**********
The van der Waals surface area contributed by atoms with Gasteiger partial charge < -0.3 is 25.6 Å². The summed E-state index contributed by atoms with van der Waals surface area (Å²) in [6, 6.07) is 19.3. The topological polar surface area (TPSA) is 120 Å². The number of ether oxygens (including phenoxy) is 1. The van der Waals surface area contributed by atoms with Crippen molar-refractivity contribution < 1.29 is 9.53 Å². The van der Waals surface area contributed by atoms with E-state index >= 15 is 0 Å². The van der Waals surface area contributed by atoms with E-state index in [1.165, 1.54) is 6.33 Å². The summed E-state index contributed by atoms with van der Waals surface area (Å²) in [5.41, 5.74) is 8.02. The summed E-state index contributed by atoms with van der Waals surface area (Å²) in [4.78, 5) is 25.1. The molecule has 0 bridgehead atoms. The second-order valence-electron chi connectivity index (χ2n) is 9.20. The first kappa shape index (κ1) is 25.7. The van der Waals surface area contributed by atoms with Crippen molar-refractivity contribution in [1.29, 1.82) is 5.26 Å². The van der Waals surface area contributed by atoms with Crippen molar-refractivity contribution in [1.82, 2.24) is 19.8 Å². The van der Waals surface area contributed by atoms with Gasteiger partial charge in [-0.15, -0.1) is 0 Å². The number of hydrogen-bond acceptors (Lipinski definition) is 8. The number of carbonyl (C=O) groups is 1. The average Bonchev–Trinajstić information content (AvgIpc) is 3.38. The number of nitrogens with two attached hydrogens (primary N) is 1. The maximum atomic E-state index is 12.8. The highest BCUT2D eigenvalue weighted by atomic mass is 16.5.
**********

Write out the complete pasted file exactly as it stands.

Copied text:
The van der Waals surface area contributed by atoms with Gasteiger partial charge < -0.3 is 25.6 Å². The summed E-state index contributed by atoms with van der Waals surface area (Å²) in [6, 6.07) is 19.3. The topological polar surface area (TPSA) is 120 Å². The number of ether oxygens (including phenoxy) is 1. The van der Waals surface area contributed by atoms with Crippen molar-refractivity contribution < 1.29 is 9.53 Å². The van der Waals surface area contributed by atoms with E-state index >= 15 is 0 Å². The van der Waals surface area contributed by atoms with E-state index in [1.165, 1.54) is 6.33 Å². The summed E-state index contributed by atoms with van der Waals surface area (Å²) in [5.41, 5.74) is 8.02. The summed E-state index contributed by atoms with van der Waals surface area (Å²) in [4.78, 5) is 25.1. The molecule has 0 bridgehead atoms. The second-order valence-electron chi connectivity index (χ2n) is 9.20. The first kappa shape index (κ1) is 25.7. The van der Waals surface area contributed by atoms with Crippen molar-refractivity contribution in [1.29, 1.82) is 5.26 Å². The van der Waals surface area contributed by atoms with Crippen molar-refractivity contribution in [1.82, 2.24) is 19.8 Å². The van der Waals surface area contributed by atoms with Gasteiger partial charge in [-0.15, -0.1) is 0 Å². The number of hydrogen-bond acceptors (Lipinski definition) is 8. The number of carbonyl (C=O) groups is 1. The average Bonchev–Trinajstić information content (AvgIpc) is 3.38. The number of nitrogens with two attached hydrogens (primary N) is 1. The maximum atomic E-state index is 12.8. The highest BCUT2D eigenvalue weighted by atomic mass is 16.5.